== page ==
During July 2014, the Company issued an aggregate of 6,000,000 shares of common stock to three employees valued at $0.129 per share or $774,000. Twenty-five percent of each employee’s shares vested immediately upon the grant date, 25% of such shares vested upon the first annual anniversary of each employee’s start date, and 25% of such shares will vest on each of the second and third annual anniversary of each employee's start date, provided that such employee remains in the Company’s continuous employ through such vesting dates.
In November 2014, the Company issued 1,500,000 shares of stock to a director, subject to restrictions, pursuant to the Company's 2013 Equity Incentive Plan (the “2013 Plan”). The shares were valued at $0.094 or $141,000. All shares vested during the year ended December 31, 2015.
In March 2015, the Company issued 1,000,000 shares of stock to a director. The Company also issued 500,000 shares of stock to an officer, and an aggregate of 2,103,774 shares of stock to two consultants, subject to vesting restrictions. The shares were issued pursuant to the 2013 Plan. The shares were valued at $0.053 or $191,000. 3,303,680 of the shares vested during the year ended December 31, 2015. The remaining 300,094 shares unvested at December 31, 2015 (valued at $15,905) are reflected as prepaid assets.
In August 2015, in conjuction with the hiring of Ron Fisher, the Company's Vice President of Business Development, the Company issued to Mr. Fisher 250,000 shares of common stock, subject to performance-based vesting restrictions.
In November 2015, the Company issued 62,500 shares of common stock to an employee valued at $0.065 per share, or $4,063, and issued 250,000 shares of common stock to an employee valued at $0.0615 per share, or $15,375.
At December 30, 2015, there were 623,907,335 shares of common stock issued and 620,657,335 outstanding. At December 31, 2014, there were 619,741,061 shares issued and 612,741,061 outstanding, reflecting 3,250,000 and 7,000,000 shares respectively issued but unvested shares pursuant to the Company's 2011 Equity Incentive Plan (the “2011 Plan”) and the 2013 Plan. As of December 31, 2015, an aggregate of 150,000 shares and 17,083,726 shares of common stock were reserved for issuance under the 2011 Plan and the 2013 Plan, respectively, including 3,250,000 shares subject to vesting restrictions under the 2013 Plan.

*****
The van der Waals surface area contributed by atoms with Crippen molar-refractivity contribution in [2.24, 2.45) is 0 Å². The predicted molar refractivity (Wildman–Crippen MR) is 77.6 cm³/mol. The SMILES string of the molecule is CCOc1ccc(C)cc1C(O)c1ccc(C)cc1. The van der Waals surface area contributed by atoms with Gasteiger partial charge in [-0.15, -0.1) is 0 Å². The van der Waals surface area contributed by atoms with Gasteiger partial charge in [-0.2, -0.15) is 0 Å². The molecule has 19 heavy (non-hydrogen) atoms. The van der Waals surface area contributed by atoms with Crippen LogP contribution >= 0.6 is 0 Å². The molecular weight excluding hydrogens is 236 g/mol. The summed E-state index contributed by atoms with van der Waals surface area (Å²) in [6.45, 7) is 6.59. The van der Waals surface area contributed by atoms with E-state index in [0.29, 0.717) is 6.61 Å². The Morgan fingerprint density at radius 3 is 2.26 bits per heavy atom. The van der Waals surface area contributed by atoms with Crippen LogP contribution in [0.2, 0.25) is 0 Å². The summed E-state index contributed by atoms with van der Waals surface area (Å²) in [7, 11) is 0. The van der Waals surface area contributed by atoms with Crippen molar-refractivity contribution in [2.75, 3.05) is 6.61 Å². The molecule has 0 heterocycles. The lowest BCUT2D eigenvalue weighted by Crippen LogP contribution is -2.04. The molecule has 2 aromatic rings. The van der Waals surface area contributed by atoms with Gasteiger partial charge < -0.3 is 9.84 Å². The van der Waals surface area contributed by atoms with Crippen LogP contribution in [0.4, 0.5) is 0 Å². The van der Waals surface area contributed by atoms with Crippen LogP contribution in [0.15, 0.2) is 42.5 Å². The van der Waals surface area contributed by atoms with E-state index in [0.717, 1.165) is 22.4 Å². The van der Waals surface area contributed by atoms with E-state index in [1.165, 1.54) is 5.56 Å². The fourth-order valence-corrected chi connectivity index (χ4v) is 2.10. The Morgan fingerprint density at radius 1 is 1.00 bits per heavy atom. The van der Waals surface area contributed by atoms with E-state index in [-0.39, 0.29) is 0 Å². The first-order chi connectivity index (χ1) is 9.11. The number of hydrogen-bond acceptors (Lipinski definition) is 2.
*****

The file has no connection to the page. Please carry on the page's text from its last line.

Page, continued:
As described under the Common Stock heading above, during July 2014, the Company issued to three employees an aggregate of 6,000,000 shares of the Company’s common stock, subject to restrictions, pursuant to the 2013 Plan. Such shares were valued at the fair value of $774,000 or $0.129 per share. This compensation is being expensed over the vesting period. As of December 31, 2015, the balance of unvested compensation cost expected to be recognized is $387,000 (3,000,000 shares valued at $0.129) and is recorded as a reduction of stockholders’ equity. The unvested compensation is expected to be recognized over the weighted average period of approximately 2 years (through July 2017).
As described under the Common Stock heading above, in November 2014, the Company issued 1,500,000 shares of stock to a director, subject to restrictions, pursuant to the Company's 2013 Equity Incentive Plan (the “2013 Plan”). The shares were valued at $0.094 or $141,000. All shares vested during the year ended December 31, 2015.
As described under the Common Stock heading above, the Company issued 1,000,000 shares of stock to a director in March 2015. The Company also issued 500,000 shares of stock to an officer, and an aggregate of 2,103,774 shares of stock to two consultants, subject to vesting restrictions. The shares were issued pursuant to the 2013 Plan. The shares were valued at $0.053 or $191,000. 3,303,680 of the shares vested during the year ended December 31, 2015. The remaining 300,094 shares unvested at December 31, 2015 (valued at $15,905) are reflected as prepaid assets.
As described under the Common Stock heading above, in August 2015, the Company issued 250,000 shares of stock to an employee, subject to performance-based vesting restrictions, pursuant to the Company's 2013 Equity Incentive Plan (the “2013 Plan”). The shares were valued at $0.059 or $14,750. All shares remained unvested as of December 31, 2015.
As of December 31, 2015, the balance of unvested compensation cost expected to be recognized is $401,750 and is recorded as a reduction of stockholders’ equity. The unvested compensation is expected to be recognized over the weighted average period of approximately 2 years (through July, 2017).
The Company is authorized to issue 10,000,000 shares of preferred stock, $0.001 par value. No shares of preferred stock were issued and outstanding at December 31, 2015 and 2014.